Darien News film critic Susan Granger reviews the new movie, "Still Alice:"

Julianne Moore elevates this sensitive chronicle of a woman's descent into the oblivion of Alzheimer's disease. From her midnight panics to her courageous struggle, Moore's restrained, delicately nuanced performance scorches with ferocious intensity.

Brilliant, beautiful, 50-year-old Alice Howland (Moore) is a renowned linguistics professor at Columbia University who she suddenly starts to forget words during a lecture. She's a dedicated jogger who then becomes confused about where she is, even though she's in the familiar environs of Central Park.

When her neurologist diagnoses early-onset Alzheimer's, Alice's supportive husband John (Alec Baldwin), a research physician, is at her side. Worse yet, through further testing, Alice discovers her particular strain of the disease is genetic. That profoundly affects her grown children: Lydia (Kristen Stewart), Anna (Kate Bosworth) and Tom (Hunter Parrish).

Determined to end her life when her deterioration becomes unbearable, she stores up sleeping pills, hiding them in a bureau drawer, posting a reminder on her computer. It's Alice's daily struggle to stay connected when the tenuous threads are fraying that propels the tragic, character-driven plot.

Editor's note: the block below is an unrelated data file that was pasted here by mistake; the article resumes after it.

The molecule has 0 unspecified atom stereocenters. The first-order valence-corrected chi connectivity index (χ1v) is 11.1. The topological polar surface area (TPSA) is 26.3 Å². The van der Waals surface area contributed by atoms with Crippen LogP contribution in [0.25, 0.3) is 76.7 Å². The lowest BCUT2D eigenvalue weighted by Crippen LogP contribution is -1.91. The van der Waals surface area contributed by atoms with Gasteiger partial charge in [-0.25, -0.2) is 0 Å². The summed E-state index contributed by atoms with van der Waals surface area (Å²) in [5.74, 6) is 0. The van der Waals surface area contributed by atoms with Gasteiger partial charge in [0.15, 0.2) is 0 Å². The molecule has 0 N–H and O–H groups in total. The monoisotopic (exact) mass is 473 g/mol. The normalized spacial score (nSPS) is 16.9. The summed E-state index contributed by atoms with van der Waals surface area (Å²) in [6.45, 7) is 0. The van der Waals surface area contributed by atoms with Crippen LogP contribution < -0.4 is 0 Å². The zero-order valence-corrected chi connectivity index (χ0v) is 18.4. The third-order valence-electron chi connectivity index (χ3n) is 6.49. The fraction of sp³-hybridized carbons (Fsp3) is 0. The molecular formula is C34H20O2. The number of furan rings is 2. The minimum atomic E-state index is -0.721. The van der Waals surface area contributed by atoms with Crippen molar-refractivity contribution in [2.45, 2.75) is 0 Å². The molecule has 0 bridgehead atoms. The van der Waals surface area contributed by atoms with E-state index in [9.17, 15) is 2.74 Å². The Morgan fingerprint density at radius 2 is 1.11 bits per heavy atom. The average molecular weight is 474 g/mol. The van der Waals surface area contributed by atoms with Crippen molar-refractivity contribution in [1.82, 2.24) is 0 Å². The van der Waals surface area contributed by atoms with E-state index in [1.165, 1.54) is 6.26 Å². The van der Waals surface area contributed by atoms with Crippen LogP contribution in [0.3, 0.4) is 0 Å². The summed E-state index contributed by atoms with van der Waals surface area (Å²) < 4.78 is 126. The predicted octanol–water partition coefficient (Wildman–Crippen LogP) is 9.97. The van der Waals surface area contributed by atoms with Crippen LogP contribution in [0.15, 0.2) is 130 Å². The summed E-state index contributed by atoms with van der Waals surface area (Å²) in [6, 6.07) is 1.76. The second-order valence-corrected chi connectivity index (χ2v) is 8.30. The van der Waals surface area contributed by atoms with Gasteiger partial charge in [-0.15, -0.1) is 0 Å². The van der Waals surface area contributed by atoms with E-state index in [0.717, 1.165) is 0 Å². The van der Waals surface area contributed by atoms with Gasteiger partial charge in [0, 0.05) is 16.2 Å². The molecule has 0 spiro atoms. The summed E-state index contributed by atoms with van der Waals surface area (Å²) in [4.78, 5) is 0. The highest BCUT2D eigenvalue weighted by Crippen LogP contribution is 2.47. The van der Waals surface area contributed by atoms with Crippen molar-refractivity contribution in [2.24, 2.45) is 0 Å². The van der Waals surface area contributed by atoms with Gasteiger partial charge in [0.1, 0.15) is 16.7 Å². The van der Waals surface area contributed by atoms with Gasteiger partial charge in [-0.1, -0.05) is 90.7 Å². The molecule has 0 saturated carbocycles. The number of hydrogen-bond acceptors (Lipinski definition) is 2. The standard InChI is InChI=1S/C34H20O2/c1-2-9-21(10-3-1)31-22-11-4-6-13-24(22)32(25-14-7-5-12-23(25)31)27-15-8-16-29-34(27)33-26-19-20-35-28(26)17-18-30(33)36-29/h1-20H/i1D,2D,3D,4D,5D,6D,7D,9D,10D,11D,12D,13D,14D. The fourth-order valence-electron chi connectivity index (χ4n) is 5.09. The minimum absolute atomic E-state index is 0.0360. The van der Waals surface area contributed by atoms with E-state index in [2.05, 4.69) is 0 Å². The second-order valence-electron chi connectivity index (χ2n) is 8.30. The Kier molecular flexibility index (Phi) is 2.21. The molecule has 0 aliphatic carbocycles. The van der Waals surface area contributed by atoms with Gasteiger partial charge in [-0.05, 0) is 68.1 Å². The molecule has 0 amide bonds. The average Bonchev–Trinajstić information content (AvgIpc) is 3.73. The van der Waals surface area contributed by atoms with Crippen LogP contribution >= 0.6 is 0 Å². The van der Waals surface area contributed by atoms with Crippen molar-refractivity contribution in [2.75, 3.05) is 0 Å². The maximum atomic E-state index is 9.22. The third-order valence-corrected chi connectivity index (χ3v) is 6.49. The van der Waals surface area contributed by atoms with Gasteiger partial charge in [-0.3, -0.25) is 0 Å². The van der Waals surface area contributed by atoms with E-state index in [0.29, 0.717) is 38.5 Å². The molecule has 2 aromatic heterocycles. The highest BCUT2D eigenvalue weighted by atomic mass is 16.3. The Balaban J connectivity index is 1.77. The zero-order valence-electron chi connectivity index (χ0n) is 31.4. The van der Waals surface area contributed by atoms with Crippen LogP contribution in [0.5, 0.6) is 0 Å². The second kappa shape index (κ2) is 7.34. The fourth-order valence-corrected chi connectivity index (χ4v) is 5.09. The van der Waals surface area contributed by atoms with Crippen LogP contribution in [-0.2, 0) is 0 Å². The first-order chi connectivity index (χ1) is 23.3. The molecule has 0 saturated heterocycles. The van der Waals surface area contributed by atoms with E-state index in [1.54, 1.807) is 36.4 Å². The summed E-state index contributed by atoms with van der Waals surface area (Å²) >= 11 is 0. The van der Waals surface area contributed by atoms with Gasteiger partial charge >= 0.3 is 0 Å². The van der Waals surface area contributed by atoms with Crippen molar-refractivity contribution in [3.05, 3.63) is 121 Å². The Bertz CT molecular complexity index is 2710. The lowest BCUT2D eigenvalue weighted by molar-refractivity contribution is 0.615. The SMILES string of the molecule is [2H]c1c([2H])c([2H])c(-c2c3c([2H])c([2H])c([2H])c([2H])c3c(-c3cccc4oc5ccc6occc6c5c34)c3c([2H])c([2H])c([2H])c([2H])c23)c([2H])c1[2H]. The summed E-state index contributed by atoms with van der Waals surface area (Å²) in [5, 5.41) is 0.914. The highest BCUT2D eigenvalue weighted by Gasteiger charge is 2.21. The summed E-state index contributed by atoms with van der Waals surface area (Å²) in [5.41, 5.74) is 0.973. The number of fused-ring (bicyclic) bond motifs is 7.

Working from neuroscientist Lisa Genova's 2007 novel, writer/directors Richard Glatzer and Wash Westmoreland have constructed a compassionate, enlightening story -- that's heightened by their own personal drama.

Mr. Glatzer and Mr. Westmoreland are married and, as they were developing this script, Glatzer was told he had amyotrophic lateral sclerosis, known as A.L.S. or Lou Gehrig's disease. It's degenerative and, ultimately, fatal. That obviously gave a sense of urgency to completing this project.

"Still Alice" was made for less than $5 million and shot over 23 days in Manhattan, mostly in a brownstone on West 162nd Street that was under renovation. And the score by British composer Ilan Eshkeri is subtly unobtrusive yet evocative.

On the Granger Movie Gauge of 1 to 10, "Still Alice" is a profoundly eloquent, empathetic 8. According to statistics, Alzheimer's will affect in roughly one in 85 people, worldwide, by 2050.

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